Cubans Will Have To Respond With a ‘Like’ on Social Networks

Sharing a news story that may be absolutely true but that the regime considers threatening to its stability may qualify as a crime. (14ymedio)

14ymedio bigger14ymedio, Madrid, 25 May 2023 — Cuba’s parliamentary deputies will predictably approve this Thursday the Social Communication Law, a rule that has had up to 34 versions and that in the last and definitive one now formally penalizes the mere interaction of users on social networks. Beyond the criminalization — even greater — to which independent journalists and the press are exposed, any Internet user will feel more insecure when the law enters into force.

Chapter IV, which addresses social communication in cyberspace, has undergone an important modification since the first versions of the law, published in July 2022. In this section, Article 51 provides that the people who are subject to the law (everyone, as specified in article 2) must “answer for the contents that they generate, select, modify, interact with and publish.”

In practice, it will be enough to make a favorable comment or “like” something that is considered to have the “objective of subverting the constitutional order” or “instigating terrorism and cyberwar” to contravene the law, although it is unknown what the penalty will be. The sanctions are still to be developed, but the document anticipates that the “administrative or judicial” route will be applied, as appropriate.

To date, there have been several cases of people who have been investigated or called to answer and even disciplinary measures in the academic or labor sphere for interactions on social networks, but there was no specific law that classified their actions as a crime or misdemeanor.

Article 51 contains a no less disturbing section, by asking to “implement and inform users about self-regulatory procedures that avoid publications that violate the provisions of the Constitution, this Law and other normative provisions on this subject,” from which it follows that citizens will also be told what they can and cannot share, applaud or dislike on their social networks.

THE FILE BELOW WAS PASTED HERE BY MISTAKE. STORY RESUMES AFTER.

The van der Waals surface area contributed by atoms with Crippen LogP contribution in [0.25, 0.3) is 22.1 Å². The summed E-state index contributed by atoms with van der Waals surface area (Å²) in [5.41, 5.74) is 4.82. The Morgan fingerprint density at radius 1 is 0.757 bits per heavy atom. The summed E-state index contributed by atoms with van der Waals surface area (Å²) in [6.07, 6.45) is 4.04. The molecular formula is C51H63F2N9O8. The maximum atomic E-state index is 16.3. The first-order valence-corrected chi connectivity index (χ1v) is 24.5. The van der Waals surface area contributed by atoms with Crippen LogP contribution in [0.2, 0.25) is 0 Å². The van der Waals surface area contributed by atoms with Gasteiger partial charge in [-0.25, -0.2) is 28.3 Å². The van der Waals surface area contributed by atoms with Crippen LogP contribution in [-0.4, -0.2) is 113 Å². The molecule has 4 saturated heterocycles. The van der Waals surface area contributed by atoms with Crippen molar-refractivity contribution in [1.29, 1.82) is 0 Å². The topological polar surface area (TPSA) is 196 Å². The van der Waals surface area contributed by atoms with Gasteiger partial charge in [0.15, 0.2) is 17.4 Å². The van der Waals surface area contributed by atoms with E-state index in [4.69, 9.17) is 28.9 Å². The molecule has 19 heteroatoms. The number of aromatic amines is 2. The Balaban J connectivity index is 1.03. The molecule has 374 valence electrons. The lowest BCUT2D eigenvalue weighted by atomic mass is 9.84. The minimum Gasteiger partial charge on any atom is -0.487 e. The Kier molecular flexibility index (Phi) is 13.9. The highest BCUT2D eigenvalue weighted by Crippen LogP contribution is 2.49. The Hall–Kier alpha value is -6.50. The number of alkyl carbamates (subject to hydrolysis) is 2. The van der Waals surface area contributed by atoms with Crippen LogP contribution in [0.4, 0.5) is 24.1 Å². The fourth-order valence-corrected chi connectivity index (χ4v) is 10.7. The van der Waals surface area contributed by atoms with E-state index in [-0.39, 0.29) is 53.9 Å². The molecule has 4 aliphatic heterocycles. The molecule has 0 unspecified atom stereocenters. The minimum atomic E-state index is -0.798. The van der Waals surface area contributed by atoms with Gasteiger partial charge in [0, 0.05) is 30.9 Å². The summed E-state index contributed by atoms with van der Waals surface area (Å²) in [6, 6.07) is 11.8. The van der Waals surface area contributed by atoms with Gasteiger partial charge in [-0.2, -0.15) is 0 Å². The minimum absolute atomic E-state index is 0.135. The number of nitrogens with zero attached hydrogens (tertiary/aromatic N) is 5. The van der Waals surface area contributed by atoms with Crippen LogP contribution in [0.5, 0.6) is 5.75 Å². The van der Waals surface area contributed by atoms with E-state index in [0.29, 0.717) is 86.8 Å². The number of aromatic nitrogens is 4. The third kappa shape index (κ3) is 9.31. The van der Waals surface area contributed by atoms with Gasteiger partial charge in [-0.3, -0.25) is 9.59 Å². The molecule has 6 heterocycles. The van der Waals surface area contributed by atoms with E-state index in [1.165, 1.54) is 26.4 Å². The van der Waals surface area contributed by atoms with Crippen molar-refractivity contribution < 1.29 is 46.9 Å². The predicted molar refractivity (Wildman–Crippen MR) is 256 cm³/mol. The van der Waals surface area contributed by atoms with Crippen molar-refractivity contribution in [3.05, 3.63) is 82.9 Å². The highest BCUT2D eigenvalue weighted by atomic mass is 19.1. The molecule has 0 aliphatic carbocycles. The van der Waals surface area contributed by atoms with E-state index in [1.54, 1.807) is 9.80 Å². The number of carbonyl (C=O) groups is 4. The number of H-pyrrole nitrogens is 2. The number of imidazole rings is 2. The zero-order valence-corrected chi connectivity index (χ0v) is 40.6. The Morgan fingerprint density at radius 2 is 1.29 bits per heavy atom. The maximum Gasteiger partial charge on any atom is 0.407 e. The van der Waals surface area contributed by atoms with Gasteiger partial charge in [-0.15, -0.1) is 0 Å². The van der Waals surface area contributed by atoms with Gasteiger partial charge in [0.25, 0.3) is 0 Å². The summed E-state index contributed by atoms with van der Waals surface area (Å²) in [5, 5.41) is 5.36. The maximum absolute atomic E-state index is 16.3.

This Wednesday, in the debate prior to the approval of the rule, the deputies reflected on the importance of having a Communication Law that goes beyond the traditional media and professionals involved in the information process.

Deputy Rosa Miriam Elizalde said that “an anthropological change is taking place due to the emergence of new communities, with new languages,” so a regulation is needed that “for many is even a national security law, because we are talking about national legislation that has to deal with a transnational infrastructure.”

The intention is to intervene in a cyberspace that escapes national legislation. “When you access Facebook,” Elizalde pointed out, “you accept everything because you want to communicate with your uncle, your cousin. The regulation is not national but is transnational, international, and the servers are physically somewhere else.”

In her words you sense that the new law is intended to regulate the user rather than the network.

Most countries are being forced to adapt their rules to what happens on social networks, penalizing criminal behavior for violating some fundamental rights. In the Cuban case, however, the fact of sharing news that may be absolutely true but the regime considers a threat to its stability will qualify as a crime.

This will predictably penalize the dissemination of protests, an activity that has already been pointed out by the official press and the courts themselves as reprehensible for trying to “destabilize the social order.” It could also be considered potentially harmful to share or interact with the publication of photographs or messages that reveal shortcomings of the State (which the regime considers to be trying to denigrate the Revolution), as has happened with hospitals, schools and other facilities in poor conditions.

Also, in the same sense, “criticism of senior officials, defaming, slandering or insulting the people, organs, agencies and entities of the State, political, mass and social organizations of the country” is expressly prohibited.

The authorities have also lost control of the information considered “crime news.” Murders, robberies with violence and femicides are more than ever within the reach of the population thanks to the dissemination they have achieved through social networks, a reality that has brought to the end the image of a model country with the social peace that supposedly existed when the police censored the crime statistics. This type of content could also be among those that the regime considers contrary to the interests of the State.

The bill also prohibits other internationally criminalized attitudes, such as harassment, humiliation, racism, homophobia or the promotion of hate speech, although this is on paper. We will have to see if its application is, once again, arbitrary and motivated by ideological issues.

“This is the only way to reduce the deep asymmetry that nation states have in the face of the brutal economic power of these large platforms, mostly North American,” the deputy said.

Translated by Regina Anavy 


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